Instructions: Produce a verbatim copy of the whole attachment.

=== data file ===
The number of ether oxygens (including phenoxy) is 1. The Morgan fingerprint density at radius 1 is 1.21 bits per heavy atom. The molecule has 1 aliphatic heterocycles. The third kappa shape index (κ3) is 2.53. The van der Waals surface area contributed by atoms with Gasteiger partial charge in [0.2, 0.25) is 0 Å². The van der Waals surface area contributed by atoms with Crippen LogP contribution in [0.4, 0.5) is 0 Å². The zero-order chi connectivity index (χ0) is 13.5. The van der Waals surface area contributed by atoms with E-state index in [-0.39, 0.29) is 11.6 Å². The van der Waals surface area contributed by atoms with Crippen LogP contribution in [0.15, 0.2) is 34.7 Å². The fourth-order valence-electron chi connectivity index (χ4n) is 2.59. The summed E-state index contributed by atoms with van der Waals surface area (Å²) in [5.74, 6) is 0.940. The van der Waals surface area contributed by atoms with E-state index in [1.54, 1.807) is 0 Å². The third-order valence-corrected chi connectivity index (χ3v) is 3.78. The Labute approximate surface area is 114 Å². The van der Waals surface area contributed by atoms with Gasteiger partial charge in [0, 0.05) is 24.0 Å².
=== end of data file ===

The number of ether oxygens (including phenoxy) is 1. The Morgan fingerprint density at radius 1 is 1.21 bits per heavy atom. The molecule has 1 aliphatic heterocycles. The third kappa shape index (κ3) is 2.53. The van der Waals surface area contributed by atoms with Gasteiger partial charge in [0.2, 0.25) is 0 Å². The van der Waals surface area contributed by atoms with Crippen LogP contribution in [0.4, 0.5) is 0 Å². The zero-order chi connectivity index (χ0) is 13.5. The van der Waals surface area contributed by atoms with E-state index in [-0.39, 0.29) is 11.6 Å². The van der Waals surface area contributed by atoms with Crippen LogP contribution in [0.15, 0.2) is 34.7 Å². The fourth-order valence-electron chi connectivity index (χ4n) is 2.59. The summed E-state index contributed by atoms with van der Waals surface area (Å²) in [5.74, 6) is 0.940. The van der Waals surface area contributed by atoms with E-state index in [1.54, 1.807) is 0 Å². The third-order valence-corrected chi connectivity index (χ3v) is 3.78. The Labute approximate surface area is 114 Å². The van der Waals surface area contributed by atoms with Gasteiger partial charge in [0, 0.05) is 24.0 Å².